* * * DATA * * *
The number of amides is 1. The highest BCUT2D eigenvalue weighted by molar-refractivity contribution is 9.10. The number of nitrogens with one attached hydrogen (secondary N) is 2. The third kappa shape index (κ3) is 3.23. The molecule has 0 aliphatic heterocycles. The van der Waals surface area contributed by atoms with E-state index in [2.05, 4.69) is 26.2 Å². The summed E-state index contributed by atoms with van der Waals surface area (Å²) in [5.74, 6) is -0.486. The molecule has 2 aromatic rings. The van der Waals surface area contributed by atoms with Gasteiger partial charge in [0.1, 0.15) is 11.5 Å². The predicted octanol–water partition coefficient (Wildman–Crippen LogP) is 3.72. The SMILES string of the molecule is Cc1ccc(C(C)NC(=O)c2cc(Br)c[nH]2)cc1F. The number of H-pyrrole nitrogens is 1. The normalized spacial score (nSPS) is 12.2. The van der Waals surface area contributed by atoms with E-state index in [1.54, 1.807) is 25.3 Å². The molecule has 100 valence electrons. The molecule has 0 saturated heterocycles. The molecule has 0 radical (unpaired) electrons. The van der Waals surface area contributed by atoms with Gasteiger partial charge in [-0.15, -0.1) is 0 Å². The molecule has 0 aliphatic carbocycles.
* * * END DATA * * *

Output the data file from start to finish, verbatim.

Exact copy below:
The number of amides is 1. The highest BCUT2D eigenvalue weighted by molar-refractivity contribution is 9.10. The number of nitrogens with one attached hydrogen (secondary N) is 2. The third kappa shape index (κ3) is 3.23. The molecule has 0 aliphatic heterocycles. The van der Waals surface area contributed by atoms with E-state index in [2.05, 4.69) is 26.2 Å². The summed E-state index contributed by atoms with van der Waals surface area (Å²) in [5.74, 6) is -0.486. The molecule has 2 aromatic rings. The van der Waals surface area contributed by atoms with Gasteiger partial charge in [0.1, 0.15) is 11.5 Å². The predicted octanol–water partition coefficient (Wildman–Crippen LogP) is 3.72. The SMILES string of the molecule is Cc1ccc(C(C)NC(=O)c2cc(Br)c[nH]2)cc1F. The number of H-pyrrole nitrogens is 1. The normalized spacial score (nSPS) is 12.2. The van der Waals surface area contributed by atoms with E-state index in [1.54, 1.807) is 25.3 Å². The molecule has 100 valence electrons. The molecule has 0 saturated heterocycles. The molecule has 0 radical (unpaired) electrons. The van der Waals surface area contributed by atoms with Gasteiger partial charge in [-0.15, -0.1) is 0 Å². The molecule has 0 aliphatic carbocycles.